With the DRDO still struggling to miniaturise the AESA enough to fit it in the Tejas fighter’s nose cone, HAL issued a global tender for AESA radars to vendors that included Raytheon (USA), Thales (France), Saab (Sweden) and Israel Aerospace Industries. HAL is currently evaluating the bids that were submitted.

“We must place our order within a couple of months. If we start exploring the DRDO route, we can never meet the deadline of 2018-19”, says a senior HAL executive, speaking off the record.

For now, however, it remains unclear whether the MoD will ignore the anonymous letter, or whether yet another lengthy investigation will ensue.

Disruption of the Tejas Mark 1A time line would also result in the HAL production facility lying unemployed after 2019, when the current order of 20 Tejas Mark 1 fighters would have been delivered.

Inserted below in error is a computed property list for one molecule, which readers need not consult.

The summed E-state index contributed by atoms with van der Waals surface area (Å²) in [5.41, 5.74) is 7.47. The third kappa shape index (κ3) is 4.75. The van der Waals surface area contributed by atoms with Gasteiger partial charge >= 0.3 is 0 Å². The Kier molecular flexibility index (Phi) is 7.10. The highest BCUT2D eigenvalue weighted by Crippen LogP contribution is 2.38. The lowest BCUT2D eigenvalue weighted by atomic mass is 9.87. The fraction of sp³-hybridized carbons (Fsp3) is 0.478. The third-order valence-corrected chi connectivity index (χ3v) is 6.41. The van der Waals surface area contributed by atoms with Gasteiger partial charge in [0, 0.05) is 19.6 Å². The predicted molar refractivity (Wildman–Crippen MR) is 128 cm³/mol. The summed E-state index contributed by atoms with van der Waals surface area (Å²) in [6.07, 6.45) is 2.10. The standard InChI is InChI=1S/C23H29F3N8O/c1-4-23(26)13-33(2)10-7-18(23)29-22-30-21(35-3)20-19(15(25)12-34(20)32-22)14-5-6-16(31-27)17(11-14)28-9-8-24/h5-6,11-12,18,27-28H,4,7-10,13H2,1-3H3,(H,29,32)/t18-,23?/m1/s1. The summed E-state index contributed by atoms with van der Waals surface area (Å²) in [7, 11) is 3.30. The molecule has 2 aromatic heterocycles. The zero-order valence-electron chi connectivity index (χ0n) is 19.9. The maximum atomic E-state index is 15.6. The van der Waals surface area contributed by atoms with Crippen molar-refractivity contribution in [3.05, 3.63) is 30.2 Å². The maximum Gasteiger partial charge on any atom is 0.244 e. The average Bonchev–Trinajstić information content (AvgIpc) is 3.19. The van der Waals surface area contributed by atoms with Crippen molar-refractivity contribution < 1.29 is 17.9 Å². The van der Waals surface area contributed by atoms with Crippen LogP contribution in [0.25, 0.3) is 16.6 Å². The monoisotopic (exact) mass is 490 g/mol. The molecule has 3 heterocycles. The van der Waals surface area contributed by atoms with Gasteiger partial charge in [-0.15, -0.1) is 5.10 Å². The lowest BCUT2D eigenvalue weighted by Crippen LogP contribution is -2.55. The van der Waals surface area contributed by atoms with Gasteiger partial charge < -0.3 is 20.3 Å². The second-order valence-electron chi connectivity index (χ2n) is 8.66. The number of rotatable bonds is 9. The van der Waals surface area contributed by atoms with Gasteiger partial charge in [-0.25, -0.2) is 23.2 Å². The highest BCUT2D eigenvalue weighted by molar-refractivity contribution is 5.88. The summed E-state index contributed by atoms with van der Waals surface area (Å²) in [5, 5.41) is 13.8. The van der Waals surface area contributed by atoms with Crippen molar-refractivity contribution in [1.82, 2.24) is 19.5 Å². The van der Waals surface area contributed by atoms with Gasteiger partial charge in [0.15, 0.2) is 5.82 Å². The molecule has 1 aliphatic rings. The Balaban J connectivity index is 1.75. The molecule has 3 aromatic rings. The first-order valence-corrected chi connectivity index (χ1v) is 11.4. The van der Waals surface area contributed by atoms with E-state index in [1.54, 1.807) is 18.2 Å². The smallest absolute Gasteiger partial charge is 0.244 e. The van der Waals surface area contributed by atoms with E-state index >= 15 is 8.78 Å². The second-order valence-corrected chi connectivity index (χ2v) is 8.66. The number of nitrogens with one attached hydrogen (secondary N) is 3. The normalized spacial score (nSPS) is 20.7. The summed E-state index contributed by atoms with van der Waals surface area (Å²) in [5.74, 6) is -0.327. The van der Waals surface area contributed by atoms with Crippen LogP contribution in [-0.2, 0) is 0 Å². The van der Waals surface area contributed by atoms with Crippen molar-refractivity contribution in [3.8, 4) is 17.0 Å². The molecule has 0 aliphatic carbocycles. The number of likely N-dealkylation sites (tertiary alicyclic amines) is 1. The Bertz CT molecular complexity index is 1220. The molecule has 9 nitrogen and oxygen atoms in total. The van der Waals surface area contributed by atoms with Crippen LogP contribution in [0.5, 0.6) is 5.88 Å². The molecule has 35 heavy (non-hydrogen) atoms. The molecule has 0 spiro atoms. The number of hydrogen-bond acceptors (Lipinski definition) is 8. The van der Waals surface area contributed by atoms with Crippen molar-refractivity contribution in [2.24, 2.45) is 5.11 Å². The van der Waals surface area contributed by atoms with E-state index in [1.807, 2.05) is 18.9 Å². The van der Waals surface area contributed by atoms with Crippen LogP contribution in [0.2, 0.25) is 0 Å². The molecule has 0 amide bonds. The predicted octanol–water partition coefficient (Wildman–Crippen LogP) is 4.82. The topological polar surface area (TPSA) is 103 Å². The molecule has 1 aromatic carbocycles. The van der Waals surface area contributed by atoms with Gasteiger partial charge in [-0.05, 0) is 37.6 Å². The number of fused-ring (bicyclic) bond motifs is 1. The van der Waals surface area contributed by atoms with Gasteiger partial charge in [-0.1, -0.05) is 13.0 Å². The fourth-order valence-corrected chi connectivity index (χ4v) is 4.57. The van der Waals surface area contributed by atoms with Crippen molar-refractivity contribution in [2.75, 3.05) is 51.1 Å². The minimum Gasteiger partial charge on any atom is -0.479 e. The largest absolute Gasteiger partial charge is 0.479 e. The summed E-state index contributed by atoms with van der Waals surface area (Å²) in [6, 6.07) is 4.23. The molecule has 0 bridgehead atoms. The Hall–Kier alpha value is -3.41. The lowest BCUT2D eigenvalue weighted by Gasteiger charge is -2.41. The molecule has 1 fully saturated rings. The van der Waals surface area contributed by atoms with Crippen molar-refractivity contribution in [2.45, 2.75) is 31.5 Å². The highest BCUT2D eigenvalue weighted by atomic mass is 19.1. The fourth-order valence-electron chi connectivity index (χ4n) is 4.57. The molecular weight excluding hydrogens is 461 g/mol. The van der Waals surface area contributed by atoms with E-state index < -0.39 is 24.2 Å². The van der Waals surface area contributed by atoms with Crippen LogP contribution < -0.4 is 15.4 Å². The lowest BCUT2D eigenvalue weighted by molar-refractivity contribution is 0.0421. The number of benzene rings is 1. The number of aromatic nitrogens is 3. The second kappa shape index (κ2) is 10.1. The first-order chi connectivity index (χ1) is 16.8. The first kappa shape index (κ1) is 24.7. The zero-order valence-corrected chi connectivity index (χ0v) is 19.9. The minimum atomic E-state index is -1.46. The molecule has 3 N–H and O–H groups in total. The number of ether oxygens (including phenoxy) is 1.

HAL, which will produce eight Tejas fighters this year, is also implementing a Rs 1,231 crore project to upgrade its production line capacity to 16 Tejas fighters per year. At that production rate, it would complete delivery of 83 Tejas Mark 1A fighters by 2023-24.

Saturday, 22 July 2017

Figures tabled in parliament say violence rising in Kashmir and on LoC

By Ajai Shukla
Business Standard, 21st July 17

Even as Indian troops remain locked into a month-long confrontation with Chinese border guards on the Sikkim border, violence is rising in Jammu & Kashmir (J&K) – both on the border with Pakistan’s army and in jihadi insurgency in the Valley.

Figures tabled in parliament on Friday reveal that as many ceasefire violations have taken place on the Line of Control (LoC) this year, as in all of 2016. Up to July 11, fire was exchanged 228 times across the LoC – more than one violation daily on average, although the 2003 ceasefire remains notionally in place.

Chart 1: Ceasefire violations

Ceasefire violations
Along Line of Control in J&K   (under control of Army)
Along international border in J&K (under control of BSF)

(Source: Figures tabled in Lok Sabha on July 20, 2017)
* Upto 11th July, 2017
# upto 30th June, 2017